The Athletics won 97 games and earned a wild-card berth for the second straight year in 2019. They weren’t all that active over the winter, but with the AL West rival Astros engulfed in turmoil, the talented A’s may be in position to take over the division this season.
Major League Signings
- Jake Diekman, LHP: Two years, $7.5MM
- Total spend: $7.5MM
- Yusmeiro Petit, RHP: One year, $5.5MM
Trades And Claims
- Acquired C Austin Allen and OF Buddy Reed from Padres for 2B Jurickson Profar
- Acquired INF/OF Tony Kemp from Cubs for INF Alfonso Rivas
- Acquired cash considerations from Cubs for RHP Jharel Cotton
- Acquired INF Vimael Machin (Rule 5 pick) from Phillies for cash considerations
- Acquired RHP Burch Smith from Giants for cash considerations
- Claimed LHP T.J. McFarland from Diamondbacks
Notable Minor League Signings
- Ryan Goins, Ian Gardeck, Lucas Luetge, Jaime Schultz, Zach Lee, Donnie Hart, Ronnie Freeman, Dillon Thomas, Jordan Weems, Carlos Perez, Nate Orf, Brian Schlitter
- Profar, Cotton, Blake Treinen, Tanner Roark, Homer Bailey, Brett Anderson, Ryan Buchter, Josh Phegley, Matt Harvey
For the second consecutive year, Oakland managed to weather a slew of injuries in its pitching staff and establish itself as one of the majors’ elite teams. The A’s received little to no contributions from Sean Manaea, A.J. Puk and Jesus Luzardo – three ultra-skilled southpaws who, if healthy, should be prominent parts of their rotation this year. Puk has been battling shoulder issues and didn’t seem likely to be ready for Opening Day as of earlier this week. However, with the coronavirus delaying the start of the season by at least two weeks, it’s possible Puk will be OK by Game 1. Should that be the case, he and the other two aforementioned lefties would probably be in line to join righties Frankie Montas and Mike Fiers in the A’s starting five. On paper, that’s a promising group – albeit one that lost three legit starters in Tanner Roark, Homer Bailey and Brett Anderson during free agency.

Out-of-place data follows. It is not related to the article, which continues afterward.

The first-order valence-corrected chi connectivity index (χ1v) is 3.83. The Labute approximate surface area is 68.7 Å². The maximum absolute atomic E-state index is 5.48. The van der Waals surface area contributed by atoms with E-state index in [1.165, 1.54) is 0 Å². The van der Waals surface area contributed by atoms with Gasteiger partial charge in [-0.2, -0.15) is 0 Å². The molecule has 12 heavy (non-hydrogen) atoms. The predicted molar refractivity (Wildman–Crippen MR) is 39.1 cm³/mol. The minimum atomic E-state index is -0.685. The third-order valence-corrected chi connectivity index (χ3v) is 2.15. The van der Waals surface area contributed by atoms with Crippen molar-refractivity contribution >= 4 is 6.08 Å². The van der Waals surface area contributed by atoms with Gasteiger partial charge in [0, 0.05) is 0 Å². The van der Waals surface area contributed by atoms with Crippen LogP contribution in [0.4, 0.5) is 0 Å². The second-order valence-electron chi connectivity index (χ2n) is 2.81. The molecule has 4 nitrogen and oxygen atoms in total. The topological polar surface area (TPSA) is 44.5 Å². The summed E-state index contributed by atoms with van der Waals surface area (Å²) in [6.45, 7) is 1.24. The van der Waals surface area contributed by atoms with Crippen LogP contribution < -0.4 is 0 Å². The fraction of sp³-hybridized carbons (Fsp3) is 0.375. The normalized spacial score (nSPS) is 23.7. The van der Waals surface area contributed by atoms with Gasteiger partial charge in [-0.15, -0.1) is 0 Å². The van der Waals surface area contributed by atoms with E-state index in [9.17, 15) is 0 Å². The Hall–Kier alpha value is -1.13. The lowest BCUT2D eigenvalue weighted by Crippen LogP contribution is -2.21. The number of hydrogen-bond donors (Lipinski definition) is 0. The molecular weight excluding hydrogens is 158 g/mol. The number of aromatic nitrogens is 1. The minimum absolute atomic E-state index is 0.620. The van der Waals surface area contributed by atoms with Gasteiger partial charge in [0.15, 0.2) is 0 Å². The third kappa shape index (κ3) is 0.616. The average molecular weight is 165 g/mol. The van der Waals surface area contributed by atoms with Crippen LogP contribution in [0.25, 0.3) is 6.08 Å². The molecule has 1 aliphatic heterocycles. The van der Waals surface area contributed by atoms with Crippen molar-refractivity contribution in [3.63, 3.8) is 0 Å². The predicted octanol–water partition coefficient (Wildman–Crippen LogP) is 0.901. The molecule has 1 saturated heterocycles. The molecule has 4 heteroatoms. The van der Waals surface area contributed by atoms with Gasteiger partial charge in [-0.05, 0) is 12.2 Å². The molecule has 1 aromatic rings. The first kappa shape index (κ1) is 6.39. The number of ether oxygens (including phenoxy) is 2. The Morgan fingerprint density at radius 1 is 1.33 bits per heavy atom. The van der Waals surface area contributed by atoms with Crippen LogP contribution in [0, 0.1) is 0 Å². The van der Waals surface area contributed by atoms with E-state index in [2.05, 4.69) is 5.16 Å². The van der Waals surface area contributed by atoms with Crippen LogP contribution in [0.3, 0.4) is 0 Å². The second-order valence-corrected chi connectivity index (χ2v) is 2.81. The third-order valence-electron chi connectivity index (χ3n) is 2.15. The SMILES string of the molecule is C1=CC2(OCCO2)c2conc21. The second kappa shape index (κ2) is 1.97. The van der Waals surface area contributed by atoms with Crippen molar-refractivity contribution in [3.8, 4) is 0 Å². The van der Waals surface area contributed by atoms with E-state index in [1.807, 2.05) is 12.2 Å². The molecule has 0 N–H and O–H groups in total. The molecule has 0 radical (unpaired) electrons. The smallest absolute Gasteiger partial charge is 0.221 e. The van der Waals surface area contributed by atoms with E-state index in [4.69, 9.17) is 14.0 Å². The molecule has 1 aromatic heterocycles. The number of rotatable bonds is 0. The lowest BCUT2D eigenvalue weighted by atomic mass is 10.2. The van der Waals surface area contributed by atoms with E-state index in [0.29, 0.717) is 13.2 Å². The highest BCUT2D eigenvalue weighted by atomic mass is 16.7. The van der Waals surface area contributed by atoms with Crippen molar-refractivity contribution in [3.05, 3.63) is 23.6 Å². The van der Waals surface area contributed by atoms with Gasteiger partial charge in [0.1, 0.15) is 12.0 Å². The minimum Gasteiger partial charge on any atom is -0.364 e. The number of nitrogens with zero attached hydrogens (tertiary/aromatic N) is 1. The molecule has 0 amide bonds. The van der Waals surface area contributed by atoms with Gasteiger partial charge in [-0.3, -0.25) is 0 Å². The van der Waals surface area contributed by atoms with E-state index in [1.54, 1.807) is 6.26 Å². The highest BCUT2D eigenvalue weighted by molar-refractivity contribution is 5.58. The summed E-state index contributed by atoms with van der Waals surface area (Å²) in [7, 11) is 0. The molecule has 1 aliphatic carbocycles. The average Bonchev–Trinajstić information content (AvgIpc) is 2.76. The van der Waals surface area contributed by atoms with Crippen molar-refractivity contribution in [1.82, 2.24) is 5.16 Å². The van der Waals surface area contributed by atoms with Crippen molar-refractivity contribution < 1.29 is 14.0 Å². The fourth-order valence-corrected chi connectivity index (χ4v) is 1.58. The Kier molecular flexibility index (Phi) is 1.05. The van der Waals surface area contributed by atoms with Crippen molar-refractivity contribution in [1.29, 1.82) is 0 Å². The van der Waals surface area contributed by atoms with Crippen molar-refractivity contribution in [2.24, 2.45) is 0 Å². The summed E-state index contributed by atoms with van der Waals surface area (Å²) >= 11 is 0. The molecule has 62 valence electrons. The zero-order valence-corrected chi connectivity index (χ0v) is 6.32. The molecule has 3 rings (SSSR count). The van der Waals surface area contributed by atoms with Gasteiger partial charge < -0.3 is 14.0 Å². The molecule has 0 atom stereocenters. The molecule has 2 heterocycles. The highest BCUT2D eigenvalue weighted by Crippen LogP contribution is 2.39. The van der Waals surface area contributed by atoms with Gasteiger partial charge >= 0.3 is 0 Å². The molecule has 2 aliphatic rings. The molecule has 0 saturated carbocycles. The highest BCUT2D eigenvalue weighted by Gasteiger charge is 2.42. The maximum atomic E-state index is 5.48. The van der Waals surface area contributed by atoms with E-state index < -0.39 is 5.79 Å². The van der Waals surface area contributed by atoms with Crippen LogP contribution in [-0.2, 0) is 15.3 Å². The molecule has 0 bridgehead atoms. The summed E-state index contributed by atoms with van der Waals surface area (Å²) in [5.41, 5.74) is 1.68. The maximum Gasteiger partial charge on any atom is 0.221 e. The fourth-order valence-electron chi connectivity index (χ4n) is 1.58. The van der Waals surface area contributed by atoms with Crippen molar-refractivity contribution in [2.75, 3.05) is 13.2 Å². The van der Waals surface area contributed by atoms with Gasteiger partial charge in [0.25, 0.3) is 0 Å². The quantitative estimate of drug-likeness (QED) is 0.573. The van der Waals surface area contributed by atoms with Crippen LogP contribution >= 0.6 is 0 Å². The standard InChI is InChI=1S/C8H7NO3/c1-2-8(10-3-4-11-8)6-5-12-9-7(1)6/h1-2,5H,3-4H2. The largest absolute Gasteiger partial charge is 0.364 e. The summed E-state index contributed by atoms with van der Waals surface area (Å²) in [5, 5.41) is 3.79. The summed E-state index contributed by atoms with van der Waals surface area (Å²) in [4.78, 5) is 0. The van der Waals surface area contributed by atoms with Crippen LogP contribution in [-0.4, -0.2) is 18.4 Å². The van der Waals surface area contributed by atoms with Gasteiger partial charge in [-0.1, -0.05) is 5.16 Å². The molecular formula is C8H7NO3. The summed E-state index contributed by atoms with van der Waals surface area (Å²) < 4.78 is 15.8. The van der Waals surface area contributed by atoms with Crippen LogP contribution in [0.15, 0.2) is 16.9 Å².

Oakland didn’t augment its starting staff during the offseason (maybe it didn’t need to), but it did spend on its bullpen. The club kept a couple of its 2019 relievers in lefty Jake Diekman and righty Yusmeiro Petit, who will cost a combined $13MM this season, and claimed southpaw T.J. McFarland from the Diamondbacks.
Diekman wasn’t especially productive after he joined the A’s in a late-July trade, walking 16 hitters and yielding 11 earned runs in 20 1/3 innings with the club. But the A’s are banking on the hard thrower’s high-strikeout, high-groundball ways paying dividends over a full campaign. He and McFarland, who struggled mightily to prevent runs in four of the past five seasons, are the top lefties in a bullpen that said goodbye to Ryan Buchter over the winter. McFarland’s like Diekman in that he induces plenty of grounders. Conversely, he’s not much for velocity or strikeouts. And McFarland has typically experienced difficulty versus right-handed hitters, which isn’t going to fly in a league that’s now imposing a three-batter minimum rule.
The acquisition of McFarland isn’t the only change the A’s bullpen underwent in recent months. The team cut ties with righty Blake Treinen, formerly a lights-out closer who trudged through a dreadful 2019. For the most part, the A’s bullpen was a strength then, but Treinen’s unexpected drop-off certainly didn’t help matters. Based on his numbers from last season, Treinen won’t be missed. Moreover, the Treinen-less A’s still look fairly set from the right side with the durable and effective Petit, closer Liam Hendriks (who was just about untouchable last season), Joakim Soria and J.B. Wendelken comprising their go-to late-game options, and they’ll hope Lou Trivino can return to his 2018 ways after falling flat as a sophomore.